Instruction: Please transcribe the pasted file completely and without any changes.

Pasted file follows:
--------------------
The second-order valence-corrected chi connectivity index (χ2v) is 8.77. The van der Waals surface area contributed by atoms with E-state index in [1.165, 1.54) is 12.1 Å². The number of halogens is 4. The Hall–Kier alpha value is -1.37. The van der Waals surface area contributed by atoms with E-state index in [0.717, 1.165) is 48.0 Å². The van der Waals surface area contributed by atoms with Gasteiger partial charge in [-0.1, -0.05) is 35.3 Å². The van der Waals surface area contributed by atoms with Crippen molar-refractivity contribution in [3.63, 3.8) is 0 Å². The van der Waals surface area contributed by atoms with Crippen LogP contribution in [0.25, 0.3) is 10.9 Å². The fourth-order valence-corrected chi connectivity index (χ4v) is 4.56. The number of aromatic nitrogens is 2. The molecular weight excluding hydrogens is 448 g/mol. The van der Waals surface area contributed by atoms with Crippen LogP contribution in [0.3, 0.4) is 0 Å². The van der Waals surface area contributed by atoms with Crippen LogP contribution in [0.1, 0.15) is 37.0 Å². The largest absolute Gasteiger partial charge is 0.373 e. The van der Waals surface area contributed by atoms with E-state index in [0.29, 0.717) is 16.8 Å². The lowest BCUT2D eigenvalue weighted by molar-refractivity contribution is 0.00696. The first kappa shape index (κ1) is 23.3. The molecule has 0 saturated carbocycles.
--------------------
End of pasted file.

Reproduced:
The second-order valence-corrected chi connectivity index (χ2v) is 8.77. The van der Waals surface area contributed by atoms with E-state index in [1.165, 1.54) is 12.1 Å². The number of halogens is 4. The Hall–Kier alpha value is -1.37. The van der Waals surface area contributed by atoms with E-state index in [0.717, 1.165) is 48.0 Å². The van der Waals surface area contributed by atoms with Gasteiger partial charge in [-0.1, -0.05) is 35.3 Å². The van der Waals surface area contributed by atoms with Crippen molar-refractivity contribution in [3.63, 3.8) is 0 Å². The van der Waals surface area contributed by atoms with Crippen LogP contribution in [0.25, 0.3) is 10.9 Å². The fourth-order valence-corrected chi connectivity index (χ4v) is 4.56. The number of aromatic nitrogens is 2. The molecular weight excluding hydrogens is 448 g/mol. The van der Waals surface area contributed by atoms with Crippen LogP contribution in [0.3, 0.4) is 0 Å². The van der Waals surface area contributed by atoms with Crippen LogP contribution in [0.1, 0.15) is 37.0 Å². The largest absolute Gasteiger partial charge is 0.373 e. The van der Waals surface area contributed by atoms with E-state index in [0.29, 0.717) is 16.8 Å². The lowest BCUT2D eigenvalue weighted by molar-refractivity contribution is 0.00696. The first kappa shape index (κ1) is 23.3. The molecule has 0 saturated carbocycles.